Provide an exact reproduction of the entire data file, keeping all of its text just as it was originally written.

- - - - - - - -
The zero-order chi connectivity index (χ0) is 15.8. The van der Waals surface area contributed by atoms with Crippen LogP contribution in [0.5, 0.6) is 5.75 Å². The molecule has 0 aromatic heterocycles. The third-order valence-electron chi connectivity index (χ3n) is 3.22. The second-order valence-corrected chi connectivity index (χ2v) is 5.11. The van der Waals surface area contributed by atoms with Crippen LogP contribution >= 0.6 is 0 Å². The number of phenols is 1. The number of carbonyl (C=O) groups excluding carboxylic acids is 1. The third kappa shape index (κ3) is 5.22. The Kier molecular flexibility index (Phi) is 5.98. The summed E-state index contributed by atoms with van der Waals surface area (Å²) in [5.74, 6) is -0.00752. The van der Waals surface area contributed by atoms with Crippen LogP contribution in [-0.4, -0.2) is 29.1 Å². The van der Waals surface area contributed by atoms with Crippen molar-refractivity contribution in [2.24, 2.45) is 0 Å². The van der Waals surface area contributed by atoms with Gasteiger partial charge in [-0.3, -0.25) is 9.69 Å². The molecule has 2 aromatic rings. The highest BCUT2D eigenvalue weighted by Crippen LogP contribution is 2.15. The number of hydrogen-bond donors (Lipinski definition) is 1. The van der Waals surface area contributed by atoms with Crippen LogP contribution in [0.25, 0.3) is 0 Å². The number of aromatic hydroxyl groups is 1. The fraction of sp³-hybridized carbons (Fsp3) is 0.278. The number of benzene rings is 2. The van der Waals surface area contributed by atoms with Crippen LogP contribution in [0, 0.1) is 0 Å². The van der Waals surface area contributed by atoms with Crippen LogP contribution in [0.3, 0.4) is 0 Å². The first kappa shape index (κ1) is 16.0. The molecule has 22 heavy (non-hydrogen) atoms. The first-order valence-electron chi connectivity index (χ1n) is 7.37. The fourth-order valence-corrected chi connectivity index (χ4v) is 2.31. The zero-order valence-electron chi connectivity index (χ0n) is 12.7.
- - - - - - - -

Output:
The zero-order chi connectivity index (χ0) is 15.8. The van der Waals surface area contributed by atoms with Crippen LogP contribution in [0.5, 0.6) is 5.75 Å². The molecule has 0 aromatic heterocycles. The third-order valence-electron chi connectivity index (χ3n) is 3.22. The second-order valence-corrected chi connectivity index (χ2v) is 5.11. The van der Waals surface area contributed by atoms with Crippen LogP contribution >= 0.6 is 0 Å². The number of phenols is 1. The number of carbonyl (C=O) groups excluding carboxylic acids is 1. The third kappa shape index (κ3) is 5.22. The Kier molecular flexibility index (Phi) is 5.98. The summed E-state index contributed by atoms with van der Waals surface area (Å²) in [5.74, 6) is -0.00752. The van der Waals surface area contributed by atoms with Crippen LogP contribution in [-0.4, -0.2) is 29.1 Å². The van der Waals surface area contributed by atoms with Crippen molar-refractivity contribution in [2.24, 2.45) is 0 Å². The van der Waals surface area contributed by atoms with Gasteiger partial charge in [-0.3, -0.25) is 9.69 Å². The molecule has 2 aromatic rings. The highest BCUT2D eigenvalue weighted by Crippen LogP contribution is 2.15. The number of hydrogen-bond donors (Lipinski definition) is 1. The van der Waals surface area contributed by atoms with Crippen LogP contribution in [0.25, 0.3) is 0 Å². The number of aromatic hydroxyl groups is 1. The fraction of sp³-hybridized carbons (Fsp3) is 0.278. The number of benzene rings is 2. The van der Waals surface area contributed by atoms with Crippen LogP contribution in [0, 0.1) is 0 Å². The van der Waals surface area contributed by atoms with Crippen LogP contribution in [0.3, 0.4) is 0 Å². The first kappa shape index (κ1) is 16.0. The molecule has 22 heavy (non-hydrogen) atoms. The first-order valence-electron chi connectivity index (χ1n) is 7.37. The fourth-order valence-corrected chi connectivity index (χ4v) is 2.31. The zero-order valence-electron chi connectivity index (χ0n) is 12.7.